Raltegravir Pharmacokinetic Targets Met in High-Risk HIV-Exposed Infants
Daily raltegravir was safe and well tolerated at six weeks of life and met pharmacokinetic targets in HIV-exposed infants, according to data from IMPAACT P1110 presented at CROI 2017.
Previous studies have shown raltegravir (RAL) elimination to be highly variable in the first weeks of life due to low UGT1A1 activity.
IMPAACT P1110 is a phase I multicentre study in full-term HIV-1 exposed neonates at high risk of HIV with or without maternal RAL exposure. It includes two cohorts: cohort 1 infants received two single RAL doses one week apart; cohort 2 infants received daily RAL dosing for first six weeks of life.
The study sites are in Brazil, South Africa and the US.
PK data from cohort 1 and from older infants and children in IMPAACT P1066 were combined in a population PK model. The model included maturation of absorption rate from 16% of max at birth to 90% at two weeks, and clearance from close to nil to max at approximately six months of age.
The model was used to perform simulations of possible daily dosing regimens for RAL-naive infants in cohort 2 (using oral granules for suspension). See Table 1.
Exposure targets are: AUC24 12-40 mg*h/L; AUC12 6-20 mg*h/L; C12 or C24 > 33 ng/mL; and Cmax <8724 ng/mL.
Cohort 2 enrolled 26 infants: 46% female; 69% black, 12% white and 19% other; median gestation age 38.5 weeks and birth weight 2.93 kg. Evaluable PK and 6-week safety data were available for 25 infants.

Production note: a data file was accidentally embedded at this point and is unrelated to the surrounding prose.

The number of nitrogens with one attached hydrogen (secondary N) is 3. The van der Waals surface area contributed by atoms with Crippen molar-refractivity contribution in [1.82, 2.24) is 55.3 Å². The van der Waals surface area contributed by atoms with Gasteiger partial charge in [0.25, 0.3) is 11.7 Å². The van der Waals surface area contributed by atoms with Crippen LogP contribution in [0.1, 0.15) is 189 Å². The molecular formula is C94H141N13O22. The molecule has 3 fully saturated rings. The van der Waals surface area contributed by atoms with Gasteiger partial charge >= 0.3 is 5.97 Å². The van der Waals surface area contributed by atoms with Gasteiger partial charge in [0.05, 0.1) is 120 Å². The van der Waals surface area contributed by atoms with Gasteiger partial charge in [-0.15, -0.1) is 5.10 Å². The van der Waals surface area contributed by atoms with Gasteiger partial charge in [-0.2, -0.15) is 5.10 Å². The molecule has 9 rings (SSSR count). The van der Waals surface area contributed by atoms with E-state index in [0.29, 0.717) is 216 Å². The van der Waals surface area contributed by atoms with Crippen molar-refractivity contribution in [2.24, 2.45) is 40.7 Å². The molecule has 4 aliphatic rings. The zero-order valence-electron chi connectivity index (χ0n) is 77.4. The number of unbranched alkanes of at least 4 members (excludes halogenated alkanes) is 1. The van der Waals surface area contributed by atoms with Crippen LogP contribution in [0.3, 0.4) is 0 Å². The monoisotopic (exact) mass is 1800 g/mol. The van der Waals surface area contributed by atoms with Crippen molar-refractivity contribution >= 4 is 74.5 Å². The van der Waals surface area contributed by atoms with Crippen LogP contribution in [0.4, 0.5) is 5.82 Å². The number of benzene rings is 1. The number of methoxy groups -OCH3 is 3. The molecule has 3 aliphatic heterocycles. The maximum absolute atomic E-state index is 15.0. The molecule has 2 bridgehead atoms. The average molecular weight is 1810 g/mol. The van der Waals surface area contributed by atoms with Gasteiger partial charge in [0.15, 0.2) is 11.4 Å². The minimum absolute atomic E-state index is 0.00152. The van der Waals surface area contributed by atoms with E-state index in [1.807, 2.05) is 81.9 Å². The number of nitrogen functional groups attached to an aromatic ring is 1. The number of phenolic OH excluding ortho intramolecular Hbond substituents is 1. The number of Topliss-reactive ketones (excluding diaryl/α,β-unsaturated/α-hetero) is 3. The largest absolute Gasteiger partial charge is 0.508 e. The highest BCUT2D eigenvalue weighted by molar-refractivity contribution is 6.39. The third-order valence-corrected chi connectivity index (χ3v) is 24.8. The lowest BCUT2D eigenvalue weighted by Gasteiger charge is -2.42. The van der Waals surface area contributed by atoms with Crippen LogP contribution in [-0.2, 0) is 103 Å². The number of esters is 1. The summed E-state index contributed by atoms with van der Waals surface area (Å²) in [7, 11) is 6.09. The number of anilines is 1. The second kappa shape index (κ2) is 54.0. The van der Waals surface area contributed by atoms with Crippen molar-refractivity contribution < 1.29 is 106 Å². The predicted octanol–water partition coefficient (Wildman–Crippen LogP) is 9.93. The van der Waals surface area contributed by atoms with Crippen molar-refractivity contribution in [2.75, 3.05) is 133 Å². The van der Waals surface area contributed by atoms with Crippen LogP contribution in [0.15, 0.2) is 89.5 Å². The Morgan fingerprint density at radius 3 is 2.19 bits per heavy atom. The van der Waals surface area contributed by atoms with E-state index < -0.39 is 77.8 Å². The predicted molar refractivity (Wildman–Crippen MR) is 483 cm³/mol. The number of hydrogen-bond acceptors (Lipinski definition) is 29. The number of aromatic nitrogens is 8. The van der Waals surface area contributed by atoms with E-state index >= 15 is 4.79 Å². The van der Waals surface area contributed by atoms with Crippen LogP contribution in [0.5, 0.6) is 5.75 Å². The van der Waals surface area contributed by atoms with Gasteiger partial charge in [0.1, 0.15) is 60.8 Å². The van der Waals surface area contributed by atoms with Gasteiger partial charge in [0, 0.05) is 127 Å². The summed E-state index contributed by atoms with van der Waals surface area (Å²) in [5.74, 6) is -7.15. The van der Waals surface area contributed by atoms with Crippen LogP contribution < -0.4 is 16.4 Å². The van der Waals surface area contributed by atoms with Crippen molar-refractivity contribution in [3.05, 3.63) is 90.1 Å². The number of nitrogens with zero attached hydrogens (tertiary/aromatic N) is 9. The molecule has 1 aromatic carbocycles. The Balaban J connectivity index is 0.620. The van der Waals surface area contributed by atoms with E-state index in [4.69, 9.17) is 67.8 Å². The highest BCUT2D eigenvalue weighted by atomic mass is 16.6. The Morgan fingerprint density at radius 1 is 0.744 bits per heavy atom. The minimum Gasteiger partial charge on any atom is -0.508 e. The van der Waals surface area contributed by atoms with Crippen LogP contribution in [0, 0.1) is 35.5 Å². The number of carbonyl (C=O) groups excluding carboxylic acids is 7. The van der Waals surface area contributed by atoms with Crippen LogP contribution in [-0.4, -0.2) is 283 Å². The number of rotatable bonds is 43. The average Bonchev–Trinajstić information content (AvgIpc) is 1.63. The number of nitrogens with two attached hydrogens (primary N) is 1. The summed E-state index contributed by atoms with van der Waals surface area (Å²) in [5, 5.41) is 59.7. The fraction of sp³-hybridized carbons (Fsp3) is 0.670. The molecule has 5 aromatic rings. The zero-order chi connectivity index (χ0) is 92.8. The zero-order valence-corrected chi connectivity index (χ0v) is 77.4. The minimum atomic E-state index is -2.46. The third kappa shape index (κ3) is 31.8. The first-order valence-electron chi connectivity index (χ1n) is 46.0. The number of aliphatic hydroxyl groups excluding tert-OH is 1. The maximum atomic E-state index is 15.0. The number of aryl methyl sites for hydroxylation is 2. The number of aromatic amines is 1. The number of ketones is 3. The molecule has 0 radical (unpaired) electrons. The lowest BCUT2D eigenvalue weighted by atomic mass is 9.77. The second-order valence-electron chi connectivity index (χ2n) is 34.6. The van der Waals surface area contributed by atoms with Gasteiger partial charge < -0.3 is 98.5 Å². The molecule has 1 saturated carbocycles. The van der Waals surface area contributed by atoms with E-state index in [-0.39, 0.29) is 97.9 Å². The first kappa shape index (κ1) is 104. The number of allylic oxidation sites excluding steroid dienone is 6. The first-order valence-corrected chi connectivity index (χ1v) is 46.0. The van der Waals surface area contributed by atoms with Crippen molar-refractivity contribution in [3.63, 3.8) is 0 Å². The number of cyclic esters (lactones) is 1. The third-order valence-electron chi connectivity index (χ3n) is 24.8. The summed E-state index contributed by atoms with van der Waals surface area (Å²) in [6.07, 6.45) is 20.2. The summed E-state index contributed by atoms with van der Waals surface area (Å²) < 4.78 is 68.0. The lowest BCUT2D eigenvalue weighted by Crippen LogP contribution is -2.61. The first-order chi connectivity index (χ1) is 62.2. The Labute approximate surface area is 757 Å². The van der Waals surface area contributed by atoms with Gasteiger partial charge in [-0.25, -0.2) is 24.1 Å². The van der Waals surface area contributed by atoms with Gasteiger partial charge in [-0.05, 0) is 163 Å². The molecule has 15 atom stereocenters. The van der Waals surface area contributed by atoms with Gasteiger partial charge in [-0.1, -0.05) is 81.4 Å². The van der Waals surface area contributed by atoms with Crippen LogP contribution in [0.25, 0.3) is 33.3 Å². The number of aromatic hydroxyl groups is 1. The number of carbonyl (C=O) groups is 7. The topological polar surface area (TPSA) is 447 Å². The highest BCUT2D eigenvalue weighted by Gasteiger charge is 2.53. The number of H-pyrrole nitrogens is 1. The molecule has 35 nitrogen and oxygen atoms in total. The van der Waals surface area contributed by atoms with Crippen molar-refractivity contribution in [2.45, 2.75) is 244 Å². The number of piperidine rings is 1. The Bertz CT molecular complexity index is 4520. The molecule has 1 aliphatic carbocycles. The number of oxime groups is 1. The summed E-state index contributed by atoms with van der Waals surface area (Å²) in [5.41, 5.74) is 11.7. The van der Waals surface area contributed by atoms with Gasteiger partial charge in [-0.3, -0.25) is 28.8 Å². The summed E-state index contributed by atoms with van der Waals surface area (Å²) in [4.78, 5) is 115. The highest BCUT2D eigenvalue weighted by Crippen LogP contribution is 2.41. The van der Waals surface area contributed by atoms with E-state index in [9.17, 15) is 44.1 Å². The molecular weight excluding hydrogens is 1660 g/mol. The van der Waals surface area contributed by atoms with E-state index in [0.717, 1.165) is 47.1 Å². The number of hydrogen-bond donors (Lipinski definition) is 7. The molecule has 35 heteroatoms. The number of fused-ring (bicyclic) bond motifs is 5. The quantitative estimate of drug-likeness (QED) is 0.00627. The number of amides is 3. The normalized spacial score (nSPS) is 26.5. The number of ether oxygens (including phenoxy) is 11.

The investigators reported no drug related adverse events. All RAL exposure targets were met; PK parameters are shown in Table 2.
Infants born to mothers who received RAL and low birth weight infants are to be studied in IMPAACT P1110.
Clarke DF et al. Raltegravir pharmacokinetics and safety in HIV-1 exposed neonates: dose-finding study. CROI 2017.13-17 February 2017. Seattle. Poster abstract 757.
VRC01 in HIV-Exposed Newborns: First Results Support Monthly Injections for Those at Risk Through Breastfeeding
This article was provided by HIV i-Base. It is a part of the publication HIV Treatment Bulletin. Visit HIV i-Base's website to find out more about their activities, publications and services.
Add Your Comment:
(Please note: Your name and comment will be public, and may even show up in
Internet search results. Be careful when providing personal information! Before
adding your comment, please read TheBody.com's Comment Policy.)
The content on this page is free of advertiser influence and was produced by our editorial team. See our content and advertising policies.